I'm just starting on a class to handle client connections to a TCP server. Here is the code I've written thus far:
Imports System.Net.Sockets Imports System.Net Public Class Client Private _Socket As Socket Public Property Socket As Socket Get Return _Socket End Get Set(ByVal value As Socket) _Socket = value End Set End Property Public Enum State RequestHeader ''#Waiting for, or in the process of receiving, the request header ResponseHeader ''#Sending the response header Stream ''#Setup is complete, sending regular stream End Enum Public Sub New() End Sub Public Sub New(ByRef Socket As Socket) Me._Socket = Socket End Sub End Class
So, on my overloaded constructor, I am accepting a reference to an instance of a
Now, on my
Socket property, when setting the value, it is required to be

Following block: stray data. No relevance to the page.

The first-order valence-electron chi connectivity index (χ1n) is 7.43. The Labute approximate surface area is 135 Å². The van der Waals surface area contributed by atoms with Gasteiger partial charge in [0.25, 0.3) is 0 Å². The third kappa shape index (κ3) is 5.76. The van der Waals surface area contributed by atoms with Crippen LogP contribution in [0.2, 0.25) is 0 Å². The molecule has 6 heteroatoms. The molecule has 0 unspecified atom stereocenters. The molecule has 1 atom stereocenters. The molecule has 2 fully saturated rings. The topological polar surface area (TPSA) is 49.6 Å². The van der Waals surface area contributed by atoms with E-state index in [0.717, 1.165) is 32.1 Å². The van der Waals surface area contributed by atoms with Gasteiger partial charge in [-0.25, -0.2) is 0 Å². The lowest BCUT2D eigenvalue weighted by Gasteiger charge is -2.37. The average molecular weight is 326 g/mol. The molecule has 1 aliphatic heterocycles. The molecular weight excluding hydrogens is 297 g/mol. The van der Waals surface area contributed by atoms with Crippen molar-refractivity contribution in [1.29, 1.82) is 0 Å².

ByVal. It is my understanding that the instance in memory is copied, and this new instance is passed to
value, and my code sets
_Socket to reference this instance in memory. Yes?
If this is true, then I can't see why I would want to use properties for anything but native types. I'd imagine there can be quite a performance hit if copying class instances with lots of members. Also, for this code in particular, I'd imagine a copied socket instance wouldn't really work, but I haven't tested it yet.
Anyway, if you could either confirm my understanding, or explain the flaws in my foggy logic, I would greatly appreciate it.